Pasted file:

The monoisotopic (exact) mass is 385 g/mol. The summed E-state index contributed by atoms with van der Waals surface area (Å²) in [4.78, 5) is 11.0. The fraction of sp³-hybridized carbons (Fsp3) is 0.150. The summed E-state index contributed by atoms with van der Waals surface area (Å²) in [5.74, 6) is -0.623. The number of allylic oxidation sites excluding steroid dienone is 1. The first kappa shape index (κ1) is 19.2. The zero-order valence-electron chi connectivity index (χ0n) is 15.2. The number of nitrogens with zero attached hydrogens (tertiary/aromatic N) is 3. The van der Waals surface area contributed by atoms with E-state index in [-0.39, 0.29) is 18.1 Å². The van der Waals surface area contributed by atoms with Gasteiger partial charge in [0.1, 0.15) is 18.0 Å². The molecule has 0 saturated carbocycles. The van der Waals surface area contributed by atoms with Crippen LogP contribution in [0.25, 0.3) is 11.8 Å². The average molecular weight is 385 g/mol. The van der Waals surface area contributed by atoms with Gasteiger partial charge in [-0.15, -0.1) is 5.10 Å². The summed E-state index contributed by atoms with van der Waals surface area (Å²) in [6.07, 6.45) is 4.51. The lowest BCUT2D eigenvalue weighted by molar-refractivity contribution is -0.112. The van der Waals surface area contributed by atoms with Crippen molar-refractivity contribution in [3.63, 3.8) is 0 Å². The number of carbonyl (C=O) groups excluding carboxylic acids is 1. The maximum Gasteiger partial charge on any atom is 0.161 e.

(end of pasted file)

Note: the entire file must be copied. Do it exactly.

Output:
The monoisotopic (exact) mass is 385 g/mol. The summed E-state index contributed by atoms with van der Waals surface area (Å²) in [4.78, 5) is 11.0. The fraction of sp³-hybridized carbons (Fsp3) is 0.150. The summed E-state index contributed by atoms with van der Waals surface area (Å²) in [5.74, 6) is -0.623. The number of allylic oxidation sites excluding steroid dienone is 1. The first kappa shape index (κ1) is 19.2. The zero-order valence-electron chi connectivity index (χ0n) is 15.2. The number of nitrogens with zero attached hydrogens (tertiary/aromatic N) is 3. The van der Waals surface area contributed by atoms with E-state index in [-0.39, 0.29) is 18.1 Å². The van der Waals surface area contributed by atoms with Gasteiger partial charge in [0.1, 0.15) is 18.0 Å². The molecule has 0 saturated carbocycles. The van der Waals surface area contributed by atoms with Crippen LogP contribution in [0.25, 0.3) is 11.8 Å². The average molecular weight is 385 g/mol. The van der Waals surface area contributed by atoms with Gasteiger partial charge in [-0.15, -0.1) is 5.10 Å². The summed E-state index contributed by atoms with van der Waals surface area (Å²) in [6.07, 6.45) is 4.51. The lowest BCUT2D eigenvalue weighted by molar-refractivity contribution is -0.112. The van der Waals surface area contributed by atoms with Crippen molar-refractivity contribution in [3.63, 3.8) is 0 Å². The number of carbonyl (C=O) groups excluding carboxylic acids is 1. The maximum Gasteiger partial charge on any atom is 0.161 e.